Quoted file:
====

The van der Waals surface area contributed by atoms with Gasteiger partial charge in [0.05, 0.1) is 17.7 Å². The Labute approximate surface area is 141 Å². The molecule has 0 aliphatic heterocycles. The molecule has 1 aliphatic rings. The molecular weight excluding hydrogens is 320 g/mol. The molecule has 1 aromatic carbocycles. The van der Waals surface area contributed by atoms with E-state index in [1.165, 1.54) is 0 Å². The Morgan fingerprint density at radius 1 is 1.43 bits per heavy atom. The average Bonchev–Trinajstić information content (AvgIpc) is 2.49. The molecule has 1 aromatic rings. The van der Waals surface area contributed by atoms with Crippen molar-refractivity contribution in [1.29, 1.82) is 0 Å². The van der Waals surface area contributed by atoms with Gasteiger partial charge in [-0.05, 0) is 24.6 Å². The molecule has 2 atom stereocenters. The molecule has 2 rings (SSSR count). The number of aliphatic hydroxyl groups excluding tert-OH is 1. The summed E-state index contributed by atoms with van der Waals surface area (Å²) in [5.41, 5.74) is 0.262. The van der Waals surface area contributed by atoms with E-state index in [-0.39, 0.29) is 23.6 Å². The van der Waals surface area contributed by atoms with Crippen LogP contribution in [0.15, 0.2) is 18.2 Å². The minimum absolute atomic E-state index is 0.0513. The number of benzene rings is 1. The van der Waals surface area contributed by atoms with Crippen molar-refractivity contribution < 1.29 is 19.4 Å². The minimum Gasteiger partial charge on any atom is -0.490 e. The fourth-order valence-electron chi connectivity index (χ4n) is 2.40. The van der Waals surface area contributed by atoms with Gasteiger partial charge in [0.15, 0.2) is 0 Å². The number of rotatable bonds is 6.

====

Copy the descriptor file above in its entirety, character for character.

The van der Waals surface area contributed by atoms with Gasteiger partial charge in [0.05, 0.1) is 17.7 Å². The Labute approximate surface area is 141 Å². The molecule has 0 aliphatic heterocycles. The molecule has 1 aliphatic rings. The molecular weight excluding hydrogens is 320 g/mol. The molecule has 1 aromatic carbocycles. The van der Waals surface area contributed by atoms with E-state index in [1.165, 1.54) is 0 Å². The Morgan fingerprint density at radius 1 is 1.43 bits per heavy atom. The average Bonchev–Trinajstić information content (AvgIpc) is 2.49. The molecule has 1 aromatic rings. The van der Waals surface area contributed by atoms with Crippen molar-refractivity contribution in [1.29, 1.82) is 0 Å². The van der Waals surface area contributed by atoms with Gasteiger partial charge in [-0.05, 0) is 24.6 Å². The molecule has 2 atom stereocenters. The molecule has 2 rings (SSSR count). The number of aliphatic hydroxyl groups excluding tert-OH is 1. The summed E-state index contributed by atoms with van der Waals surface area (Å²) in [5.41, 5.74) is 0.262. The van der Waals surface area contributed by atoms with E-state index in [-0.39, 0.29) is 23.6 Å². The van der Waals surface area contributed by atoms with Crippen LogP contribution in [0.15, 0.2) is 18.2 Å². The minimum absolute atomic E-state index is 0.0513. The number of benzene rings is 1. The van der Waals surface area contributed by atoms with Crippen molar-refractivity contribution < 1.29 is 19.4 Å². The minimum Gasteiger partial charge on any atom is -0.490 e. The fourth-order valence-electron chi connectivity index (χ4n) is 2.40. The van der Waals surface area contributed by atoms with Gasteiger partial charge in [0.15, 0.2) is 0 Å². The number of rotatable bonds is 6.